How to hospitalize exotic patients

  • Know how to install the exotic patient during a short or longer stay in the vet clinic
  • Distinguish prey and predator
  • Know the diseases’ risks and zoonosis

Essential but often overlooked

  • Well-conducted hospitalisation = improvement of therapeutic results

Ex: better recovery, less complications, better management of chronic diseases

  • Poorly conducted hospitalisation = stress & mortality

  • Respect the needs of the species


–Secure needs



–Feeding and drink intake

  • First supportive measures

Rehydrate, heat the patient and use painkillers

–Replenishment should come only after rehydration and heating! Will only be effective if the body works!


  • Exotic patient are usually very debilitated when they come to the vet clinic, so they need hospitalisation.

–The owners don’t know what is physiologic and pathologic. They don’t recognize disease!

–Many reasons for exotic call and consultations are an emergency even if the owner are not aware about it

  • Exotic vet care require special technical skill: you can not wing it! Owners usually don’t have skills to handle and give medications to Birds and Reptiles. They can not rehydrate, inject treatment or administer perfusion.
  • Inadequate housing is common at home: hospitalisation give time to owner to correct it (buy UVB lamp, improve the hot spot…)
  • Hospitalisation can be used to facilitate food conversion in birds (conversion from seed mixture to extruded diet)

  • Perioperative hospitalisation

–Decrease stress

–Fasting if needed


–Transit recovery

  • Short duration stay

–It should be considered as hospitalisation

–Don’t neglect the patient!

  • Hospitalisation is also time to observe, think, stabilize the patient, perform additional tests…


  • You can not wing the hospitalisation!

–Must bring a benefit to the exotic patient

–Separation from the owner or cages companion can be difficult

–Handling is stressful

–Vet settings and environment are extremely stressful

  • If poorly conducted, risks are important

–Runaway (esp. Ferrets, small rodents, snakes and birds)

–Gastro-intestinal obstruction (ingestion of tissue, bandage, substrate because of stress or abdominal pain)

–Transit slowdown

–Vertebral fracture (rabbit)

–Heavy metal poisoning (birds in unadapted cage)

–Heat stroke (esp. Small mammals in incubator)

–Stress & vagal reaction

Distinguish predators and preys


  • Ferret is a PREDATOR
  • Rabbits and rodents are prey species

Needs secure, hidden and quiet area

  • Raptors = predators & preys

Very shy, Should be isolated

  • Other birds, Psittaciforms = preys

Needs secure area, importance of light

  • Reptiles = predators & preys

Reduce hospitalization's stress

  • Places and rooms dedicated to exotic patients, to predators or preys
  • Care and hygiene should respect a specific order

–Wash your hands and forearms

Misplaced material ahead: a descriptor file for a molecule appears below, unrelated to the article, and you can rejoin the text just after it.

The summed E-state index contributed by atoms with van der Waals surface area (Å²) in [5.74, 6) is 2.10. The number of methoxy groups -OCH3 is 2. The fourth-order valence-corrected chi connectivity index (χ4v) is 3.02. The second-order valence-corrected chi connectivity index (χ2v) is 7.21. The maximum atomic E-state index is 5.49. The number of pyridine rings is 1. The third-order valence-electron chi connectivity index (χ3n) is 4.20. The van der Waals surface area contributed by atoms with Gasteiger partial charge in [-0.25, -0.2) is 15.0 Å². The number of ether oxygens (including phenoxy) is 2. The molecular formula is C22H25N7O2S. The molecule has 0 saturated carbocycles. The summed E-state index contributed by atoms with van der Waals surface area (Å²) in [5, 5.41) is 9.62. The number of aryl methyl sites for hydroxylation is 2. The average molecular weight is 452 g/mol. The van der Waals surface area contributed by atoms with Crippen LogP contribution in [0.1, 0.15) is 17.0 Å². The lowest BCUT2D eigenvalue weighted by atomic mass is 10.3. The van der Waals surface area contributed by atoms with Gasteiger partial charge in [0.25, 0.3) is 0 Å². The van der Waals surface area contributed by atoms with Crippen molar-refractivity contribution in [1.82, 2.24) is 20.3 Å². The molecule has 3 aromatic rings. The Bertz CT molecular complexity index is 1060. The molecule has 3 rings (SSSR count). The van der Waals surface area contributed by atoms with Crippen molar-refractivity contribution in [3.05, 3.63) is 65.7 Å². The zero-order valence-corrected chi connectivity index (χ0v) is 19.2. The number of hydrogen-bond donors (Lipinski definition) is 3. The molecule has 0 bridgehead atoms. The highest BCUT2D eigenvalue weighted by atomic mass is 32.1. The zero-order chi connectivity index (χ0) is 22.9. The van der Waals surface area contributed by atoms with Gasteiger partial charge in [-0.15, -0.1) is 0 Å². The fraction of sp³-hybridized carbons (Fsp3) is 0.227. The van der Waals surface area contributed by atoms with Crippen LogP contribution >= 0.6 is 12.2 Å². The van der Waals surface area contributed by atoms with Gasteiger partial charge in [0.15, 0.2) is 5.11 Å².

–Begin by preys. Finish with predators

–Change your gown after handling a ferret

–Clean carefully the table, environment, material

–Use towel dedicated to exotic handling

  • Know handling techniques
  • Hospitalise with/near a companion
  • Allow hospitalisation visits when possible
  • Respect behavioral needs of the species

–Ex: hidden place, perch, UVB light, bath, sandbath…

Reduce disease's transmission

  • Diseases risks for the same species or order
  • Viral diseases

Distemper, ADV & coronavirus in ferret

Myxomatosis, VHD, Rotavirus in rabbit

PBFD, polyomavirus, Newcastle, Marek in birds

Trichomoniasis in pigeon and dove

IBD in boïds

Herpesvirus in tortoises

  • Others: bacteria, parasites

Mites, Lice

Mycoplasma (rat+++)

  • Diseases risks for different species or order

Salmonellosis, Chlamydiosis, mycobacteriosis,


Lymphoplasmacytic choriomeningitis

Monitor hospitalisation

  • Attitude
  • Posture
  • Exploration
  • Facies
  • Appetite
  • Transit

Weigh every patient
every day
at the same time
before feeding

What materials?

  • Dogs or cats cages

–Yes, if no predators in the same room

–Yes, if rigorously cleaned (no odor)

–Yes, if appropriate space bars

–For short stay

  • In the patient’s usual cage


–Difficult to disinfect

–Hospital rooms can be contaminated by contagious diseases (esp. Birds cage and PBFD)

–Numerous hiding places: not easy to grab the pet

–Patient’s territory: more agressive to defend it

But the patient knows its environment, it will limit the stress!

Only basic equipement is needed to start exotic pet hospitalisation

  • Plexiglass cages 70 x 50cm
  • Rodents cage with small space bars
  • Terrarium 60 x 45 x 45cm
  • Heating mats or lamp and thermostat
  • UVB light
  • Thermometer-hygrometer probe
  • Thick towel for handling
  • Heavy bowl with flat bottom
  • Water bottles
  • Range of food for exotics

  • Do not improvize hospitalisation
  • Better to keep the pet at home if the team is not well-prepared or if you don’t have specific materials
  • Basic equipment is not so expensive
  • Train the team: do not neglect the patient, his environment, his diet, his hygiene

Do not hesitate to hospitalize if you are well-equipped

–Never urgent to feed a Reptiles (esp snakes)!

  • Hospitalisation should bot weaken the patient because of stress (handling, noises, predators), contagious diseases…